U.S. and international laws have complex relationships with the publications and work product of media professionals and also with academics and journalists who analyze communications media. Further complexity enters if one operates within scholarly, educational, and not for profit environments. This guide in not a comprehensive primer on copyright law, fair use of copyrighted publications and the like. Nevertheless, most scholars, journalists and media managers will at one time or another encounter questions in this area, or perhaps even conflicts. Here are a few resources the public communications librarian, Michael Pasqualoni, invites you to consider.
Here are some additional resources of interest on copyright, fair use and plagiarism:
U.S. Copyright Office - Information Circulars and Factsheets Website
Copyright Crash Course, University of Texas, Austin
*especially helpful for those examining copyright in academic environments.
Anderson, R. (2016, August 16). The Difference between Copyright Infringement and Plagiarism—and Why It Matters. Library Journal
*understanding the differences
Bound By Law (2006), Keith Aoki, James Boyle, Jennifer Jenkins - Center for the Study of the Public Domain, Duke University
*Uses a comic book format to address the complexities of copyright and fair use of content as experienced by a hypothetical independent filmmaker.
Theft: A History of Music (2017), James Boyle, Jennifer Jenkins - Center for the Study of the Public Domain, Duke University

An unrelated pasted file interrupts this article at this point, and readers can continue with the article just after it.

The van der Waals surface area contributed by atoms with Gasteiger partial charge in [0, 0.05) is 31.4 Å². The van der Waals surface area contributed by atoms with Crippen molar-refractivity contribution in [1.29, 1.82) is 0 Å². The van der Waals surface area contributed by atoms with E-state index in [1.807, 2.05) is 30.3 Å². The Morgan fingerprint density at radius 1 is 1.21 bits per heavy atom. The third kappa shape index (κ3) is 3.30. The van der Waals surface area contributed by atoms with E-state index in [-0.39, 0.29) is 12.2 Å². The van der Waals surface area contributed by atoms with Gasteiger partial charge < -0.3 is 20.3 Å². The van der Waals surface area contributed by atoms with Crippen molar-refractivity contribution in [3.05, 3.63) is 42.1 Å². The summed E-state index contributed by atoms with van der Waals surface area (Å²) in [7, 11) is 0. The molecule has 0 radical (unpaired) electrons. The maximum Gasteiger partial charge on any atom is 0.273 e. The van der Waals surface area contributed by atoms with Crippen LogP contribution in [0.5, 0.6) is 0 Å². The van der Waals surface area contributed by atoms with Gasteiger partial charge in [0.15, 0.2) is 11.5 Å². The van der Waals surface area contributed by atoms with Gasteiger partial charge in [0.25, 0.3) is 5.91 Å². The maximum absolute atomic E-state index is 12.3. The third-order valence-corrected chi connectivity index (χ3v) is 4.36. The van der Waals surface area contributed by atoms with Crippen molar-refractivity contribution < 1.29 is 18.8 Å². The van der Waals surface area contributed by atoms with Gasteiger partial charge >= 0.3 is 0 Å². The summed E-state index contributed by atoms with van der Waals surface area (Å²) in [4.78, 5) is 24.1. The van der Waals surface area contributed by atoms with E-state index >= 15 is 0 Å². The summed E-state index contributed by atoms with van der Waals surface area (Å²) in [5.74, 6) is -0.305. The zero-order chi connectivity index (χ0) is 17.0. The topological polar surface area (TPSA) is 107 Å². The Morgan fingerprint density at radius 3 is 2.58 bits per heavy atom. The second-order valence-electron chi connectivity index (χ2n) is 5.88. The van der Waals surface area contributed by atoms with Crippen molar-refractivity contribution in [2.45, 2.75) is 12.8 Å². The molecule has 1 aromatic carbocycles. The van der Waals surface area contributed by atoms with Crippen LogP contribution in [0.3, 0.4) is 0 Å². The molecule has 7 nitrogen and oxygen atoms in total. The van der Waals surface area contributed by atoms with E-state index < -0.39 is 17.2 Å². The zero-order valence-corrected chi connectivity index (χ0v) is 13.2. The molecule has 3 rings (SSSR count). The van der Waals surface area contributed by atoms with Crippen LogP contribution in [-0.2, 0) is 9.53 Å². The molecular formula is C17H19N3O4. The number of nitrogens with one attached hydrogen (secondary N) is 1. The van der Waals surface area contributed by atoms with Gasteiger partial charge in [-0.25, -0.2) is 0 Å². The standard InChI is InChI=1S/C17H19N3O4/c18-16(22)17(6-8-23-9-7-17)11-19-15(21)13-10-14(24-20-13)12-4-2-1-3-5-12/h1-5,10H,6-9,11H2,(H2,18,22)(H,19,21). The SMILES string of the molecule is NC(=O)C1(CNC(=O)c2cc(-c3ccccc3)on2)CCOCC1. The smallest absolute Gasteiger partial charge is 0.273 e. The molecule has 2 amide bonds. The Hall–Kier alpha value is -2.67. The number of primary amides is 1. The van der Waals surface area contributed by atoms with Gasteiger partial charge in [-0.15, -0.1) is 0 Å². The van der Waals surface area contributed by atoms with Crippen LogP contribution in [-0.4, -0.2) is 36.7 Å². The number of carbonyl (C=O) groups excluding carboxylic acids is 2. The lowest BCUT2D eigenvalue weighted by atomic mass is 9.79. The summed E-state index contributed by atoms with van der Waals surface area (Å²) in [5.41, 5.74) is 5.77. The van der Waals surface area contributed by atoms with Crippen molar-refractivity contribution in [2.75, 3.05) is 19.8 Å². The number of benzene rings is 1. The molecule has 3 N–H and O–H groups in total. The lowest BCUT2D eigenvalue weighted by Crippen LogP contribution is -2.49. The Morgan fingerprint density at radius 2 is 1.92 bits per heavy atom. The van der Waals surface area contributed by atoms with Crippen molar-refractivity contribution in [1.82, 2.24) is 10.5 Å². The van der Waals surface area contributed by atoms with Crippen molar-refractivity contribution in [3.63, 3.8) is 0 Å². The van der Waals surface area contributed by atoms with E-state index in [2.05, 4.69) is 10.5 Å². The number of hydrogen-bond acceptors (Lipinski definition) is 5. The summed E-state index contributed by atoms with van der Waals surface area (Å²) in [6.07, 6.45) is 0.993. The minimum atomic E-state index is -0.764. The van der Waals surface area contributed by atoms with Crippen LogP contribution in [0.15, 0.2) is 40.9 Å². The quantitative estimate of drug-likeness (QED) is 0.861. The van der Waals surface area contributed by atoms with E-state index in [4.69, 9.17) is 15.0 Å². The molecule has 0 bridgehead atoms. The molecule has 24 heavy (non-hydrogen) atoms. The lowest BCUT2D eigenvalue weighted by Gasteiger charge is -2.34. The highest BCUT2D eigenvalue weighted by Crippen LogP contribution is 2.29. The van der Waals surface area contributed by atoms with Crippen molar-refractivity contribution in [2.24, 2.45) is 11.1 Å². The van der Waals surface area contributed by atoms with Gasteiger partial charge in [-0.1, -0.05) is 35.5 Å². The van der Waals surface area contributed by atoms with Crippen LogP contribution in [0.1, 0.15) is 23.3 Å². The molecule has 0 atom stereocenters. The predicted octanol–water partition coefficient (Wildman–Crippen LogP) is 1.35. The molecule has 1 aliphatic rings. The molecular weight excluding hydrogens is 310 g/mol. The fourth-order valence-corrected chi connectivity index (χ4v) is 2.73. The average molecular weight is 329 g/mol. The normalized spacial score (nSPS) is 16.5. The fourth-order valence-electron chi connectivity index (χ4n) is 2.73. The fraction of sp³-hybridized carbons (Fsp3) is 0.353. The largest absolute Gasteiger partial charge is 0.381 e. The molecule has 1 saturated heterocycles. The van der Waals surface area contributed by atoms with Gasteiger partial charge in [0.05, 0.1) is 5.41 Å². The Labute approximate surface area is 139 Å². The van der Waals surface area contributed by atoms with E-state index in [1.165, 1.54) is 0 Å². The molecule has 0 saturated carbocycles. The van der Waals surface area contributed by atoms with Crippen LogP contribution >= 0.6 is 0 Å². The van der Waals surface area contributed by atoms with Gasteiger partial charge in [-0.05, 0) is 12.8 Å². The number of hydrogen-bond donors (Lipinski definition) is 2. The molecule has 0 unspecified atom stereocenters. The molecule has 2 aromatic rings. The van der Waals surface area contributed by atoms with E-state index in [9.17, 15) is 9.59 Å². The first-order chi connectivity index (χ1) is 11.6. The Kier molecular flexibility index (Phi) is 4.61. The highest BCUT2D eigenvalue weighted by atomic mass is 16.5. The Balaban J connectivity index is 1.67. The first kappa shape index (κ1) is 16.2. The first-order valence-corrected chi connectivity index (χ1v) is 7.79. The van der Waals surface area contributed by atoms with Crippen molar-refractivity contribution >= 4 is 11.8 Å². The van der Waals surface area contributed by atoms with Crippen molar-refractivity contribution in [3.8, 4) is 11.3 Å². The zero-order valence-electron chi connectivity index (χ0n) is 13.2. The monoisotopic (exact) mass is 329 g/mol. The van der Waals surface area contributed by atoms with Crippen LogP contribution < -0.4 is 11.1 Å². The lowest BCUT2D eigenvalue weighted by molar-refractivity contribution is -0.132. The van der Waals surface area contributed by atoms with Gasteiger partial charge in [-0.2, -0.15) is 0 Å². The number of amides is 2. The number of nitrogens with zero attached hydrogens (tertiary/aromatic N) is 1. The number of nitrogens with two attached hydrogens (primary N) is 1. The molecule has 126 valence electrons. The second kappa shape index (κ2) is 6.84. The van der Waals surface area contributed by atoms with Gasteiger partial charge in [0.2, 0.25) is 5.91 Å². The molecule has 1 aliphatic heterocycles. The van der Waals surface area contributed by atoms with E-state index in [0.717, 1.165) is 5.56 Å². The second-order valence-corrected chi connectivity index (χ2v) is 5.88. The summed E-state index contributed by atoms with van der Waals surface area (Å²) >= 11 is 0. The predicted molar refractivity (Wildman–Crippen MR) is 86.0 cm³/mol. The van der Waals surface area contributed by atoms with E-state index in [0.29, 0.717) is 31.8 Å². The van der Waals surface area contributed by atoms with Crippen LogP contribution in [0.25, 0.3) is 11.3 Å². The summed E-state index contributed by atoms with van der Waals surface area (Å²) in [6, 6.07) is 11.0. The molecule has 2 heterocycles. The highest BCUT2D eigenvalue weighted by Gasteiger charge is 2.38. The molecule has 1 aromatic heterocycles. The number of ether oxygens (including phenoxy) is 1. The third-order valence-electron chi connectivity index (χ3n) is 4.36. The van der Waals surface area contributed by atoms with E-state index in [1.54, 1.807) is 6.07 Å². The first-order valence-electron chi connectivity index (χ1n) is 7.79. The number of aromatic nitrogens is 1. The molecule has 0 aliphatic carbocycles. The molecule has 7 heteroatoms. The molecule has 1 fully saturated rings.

*Uses a graphic novel format to address what this center describes as a laying out a 2000-year long history of musical borrowing from Plato to rap.
Created in 2007 by Eric Faden, Assoc Professor of English & Film/Media Studies, Bucknell University. A creative exploration of copyright principles that uses remixed animation. Identical version is hosted by Center for Internet & Society, Stanford University Law School
SU Copyright Portal: Provides educational information to the Syracuse University community about copyright and other laws, policies, and regulations that govern information creation, use, retention and adaptation for scholarly purposes. The Portal also provides guidance and direction to the University community on issues such as:
All the Portal’s information is educational. None of the Portal’s information should be considered formal legal advice.
National Public Radio - Plagiarism [January 10, 2002] - coverage by NPR's All Things Considered of the plagiarism topic - with particular focus on plagiarism trouble encountered by the late historian Stephen Ambrose.
Hansen, B. (2003, September 19). Combating plagiarism. CQ Researcher, 13, 773-796. - [access limited to currently affiliated Syracuse University students, faculty, staff]. An enyclopedic overview of some of the leading issues and historical background on plagiarism, including discussion of online plagiarism detection software like Turnitin, and numerous case studies involving famous individuals who have encountered plagiarism trouble. Also includes critical commentary by Syracuse University Professor of Writing & Rhetoric, Rebecca Moore Howard cautioning against overly punitive approaches to some forms of plagiarism which may be resulting from poor writing skills, badly designed academic assignments or other forms of inadequate educational preparation. Moore's arguments ask us to recall that not all instances of plagiarism are borne out of a desire to cheat.